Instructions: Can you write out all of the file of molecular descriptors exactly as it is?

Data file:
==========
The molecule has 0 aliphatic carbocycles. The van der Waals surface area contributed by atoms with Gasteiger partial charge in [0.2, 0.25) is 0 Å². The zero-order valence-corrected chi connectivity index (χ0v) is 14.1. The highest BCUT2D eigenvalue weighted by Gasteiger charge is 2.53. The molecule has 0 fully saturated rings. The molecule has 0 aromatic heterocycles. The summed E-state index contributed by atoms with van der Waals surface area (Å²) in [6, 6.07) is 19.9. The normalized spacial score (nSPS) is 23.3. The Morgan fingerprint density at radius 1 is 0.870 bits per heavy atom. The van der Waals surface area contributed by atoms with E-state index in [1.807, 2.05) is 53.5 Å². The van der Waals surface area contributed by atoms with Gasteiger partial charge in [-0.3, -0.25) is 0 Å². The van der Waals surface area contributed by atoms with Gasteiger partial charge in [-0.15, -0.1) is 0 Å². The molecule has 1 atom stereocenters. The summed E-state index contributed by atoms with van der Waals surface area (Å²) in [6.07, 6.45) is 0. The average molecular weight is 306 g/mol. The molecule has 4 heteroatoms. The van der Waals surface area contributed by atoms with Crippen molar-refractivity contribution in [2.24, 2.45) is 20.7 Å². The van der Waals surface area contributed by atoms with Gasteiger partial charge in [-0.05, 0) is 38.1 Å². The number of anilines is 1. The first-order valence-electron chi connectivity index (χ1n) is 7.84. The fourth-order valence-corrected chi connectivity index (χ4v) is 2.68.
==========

The molecule has 0 aliphatic carbocycles. The van der Waals surface area contributed by atoms with Gasteiger partial charge in [0.2, 0.25) is 0 Å². The zero-order valence-corrected chi connectivity index (χ0v) is 14.1. The highest BCUT2D eigenvalue weighted by Gasteiger charge is 2.53. The molecule has 0 fully saturated rings. The molecule has 0 aromatic heterocycles. The summed E-state index contributed by atoms with van der Waals surface area (Å²) in [6, 6.07) is 19.9. The normalized spacial score (nSPS) is 23.3. The Morgan fingerprint density at radius 1 is 0.870 bits per heavy atom. The van der Waals surface area contributed by atoms with E-state index in [1.807, 2.05) is 53.5 Å². The van der Waals surface area contributed by atoms with Gasteiger partial charge in [-0.3, -0.25) is 0 Å². The van der Waals surface area contributed by atoms with Gasteiger partial charge in [-0.15, -0.1) is 0 Å². The molecule has 1 atom stereocenters. The summed E-state index contributed by atoms with van der Waals surface area (Å²) in [6.07, 6.45) is 0. The average molecular weight is 306 g/mol. The molecule has 4 heteroatoms. The van der Waals surface area contributed by atoms with Crippen molar-refractivity contribution in [2.24, 2.45) is 20.7 Å². The van der Waals surface area contributed by atoms with Gasteiger partial charge in [-0.05, 0) is 38.1 Å². The number of anilines is 1. The first-order valence-electron chi connectivity index (χ1n) is 7.84. The fourth-order valence-corrected chi connectivity index (χ4v) is 2.68.